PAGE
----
Eskom should quit coal-fired generation over the next 20 years, Greenpeace Africa said, even as the beleaguered South African power utility presses ahead with new plants.
Such a shift would require a massive overhaul at Eskom since coal-fed power is the backbone of its fleet, with two new stations currently under construction. But the debt-strapped utility, which supplies more than 90% of South Africa’s electricity, is under fire from environmental groups who claim it’s far from ready for the global transition to cleaner fuels.
“Eskom’s reform is almost laughably overdue,” Happy Khambule, Greenpeace Africa’s senior political adviser, said in a statement. “The utility is technically insolvent, inefficient, unable to guarantee security of supply, wildly unprepared for an energy transition to renewable energy and is the country’s biggest emitter of toxic pollutants and greenhouse gases.”
Eskom didn’t respond to a request for comment.
The Johannesburg-based utility, saddled with more than $30 billion of debt, is seeking major bailouts from a government that doesn’t have the money to spare. The demands of steering the troubled company prompted Chief Executive Officer Phakamani Hadebe to quit last month, after just 16 months in the post.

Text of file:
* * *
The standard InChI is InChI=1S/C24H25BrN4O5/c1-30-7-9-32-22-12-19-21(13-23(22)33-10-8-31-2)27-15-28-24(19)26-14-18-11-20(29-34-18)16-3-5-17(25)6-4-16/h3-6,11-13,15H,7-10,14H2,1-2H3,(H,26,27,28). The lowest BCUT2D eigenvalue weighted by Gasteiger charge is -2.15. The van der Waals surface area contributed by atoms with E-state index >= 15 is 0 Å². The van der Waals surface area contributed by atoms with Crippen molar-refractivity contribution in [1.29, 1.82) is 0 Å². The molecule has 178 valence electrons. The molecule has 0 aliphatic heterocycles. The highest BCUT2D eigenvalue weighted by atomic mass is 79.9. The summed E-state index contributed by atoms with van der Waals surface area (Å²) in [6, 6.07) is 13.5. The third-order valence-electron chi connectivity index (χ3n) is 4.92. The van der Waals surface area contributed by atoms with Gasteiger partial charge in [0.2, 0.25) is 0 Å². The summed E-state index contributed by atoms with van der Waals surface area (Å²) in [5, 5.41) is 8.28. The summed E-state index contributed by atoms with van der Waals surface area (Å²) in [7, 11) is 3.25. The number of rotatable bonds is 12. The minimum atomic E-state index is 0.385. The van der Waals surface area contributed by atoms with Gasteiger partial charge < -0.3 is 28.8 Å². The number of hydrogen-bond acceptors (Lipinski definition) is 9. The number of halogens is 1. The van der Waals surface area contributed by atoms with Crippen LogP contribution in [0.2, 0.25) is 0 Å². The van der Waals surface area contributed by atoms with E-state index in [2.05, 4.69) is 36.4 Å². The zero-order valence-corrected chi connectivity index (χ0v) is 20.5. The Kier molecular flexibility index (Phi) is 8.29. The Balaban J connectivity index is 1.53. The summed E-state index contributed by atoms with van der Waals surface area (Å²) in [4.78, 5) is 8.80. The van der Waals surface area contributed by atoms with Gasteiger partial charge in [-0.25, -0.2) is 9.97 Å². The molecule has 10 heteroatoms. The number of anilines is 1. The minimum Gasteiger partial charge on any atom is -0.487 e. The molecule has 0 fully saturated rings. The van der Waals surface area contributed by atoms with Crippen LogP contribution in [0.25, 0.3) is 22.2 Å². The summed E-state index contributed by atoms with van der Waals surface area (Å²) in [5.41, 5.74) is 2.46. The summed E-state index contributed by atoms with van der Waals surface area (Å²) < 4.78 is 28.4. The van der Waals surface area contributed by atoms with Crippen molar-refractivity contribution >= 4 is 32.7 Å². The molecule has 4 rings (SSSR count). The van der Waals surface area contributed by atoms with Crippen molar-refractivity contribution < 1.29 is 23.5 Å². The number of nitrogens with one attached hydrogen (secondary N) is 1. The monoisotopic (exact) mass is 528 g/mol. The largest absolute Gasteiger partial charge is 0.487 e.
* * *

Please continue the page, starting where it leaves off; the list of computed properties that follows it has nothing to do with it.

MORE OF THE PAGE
Mapping out a potential path for the utility, Greenpeace called on Eskom to retire coal-fired stations more than 40 years old and sell the remainder by 2040. The company should focus on transmission and distribution, it said, urging South Africa to hold additional independent power-producer auctions for renewable projects. A 2003 proposal to set up six regional electricity distributors should also be revived, it said.
Eskom said earlier this year that it’s decided to complete units at the new Medupi and Kusile plants, despite discovering defects that will bump up costs that already top R300 billion ($20.3 billion).
To be sure, Eskom will be forced to shut some ageing coal-fired plants over the next decade, losing more than a quarter of its generating capacity. Replacing that output and adding capacity needed to meet rising demand in Africa’s most industrialised economy will take years and cost more than R1 trillion, according to the government.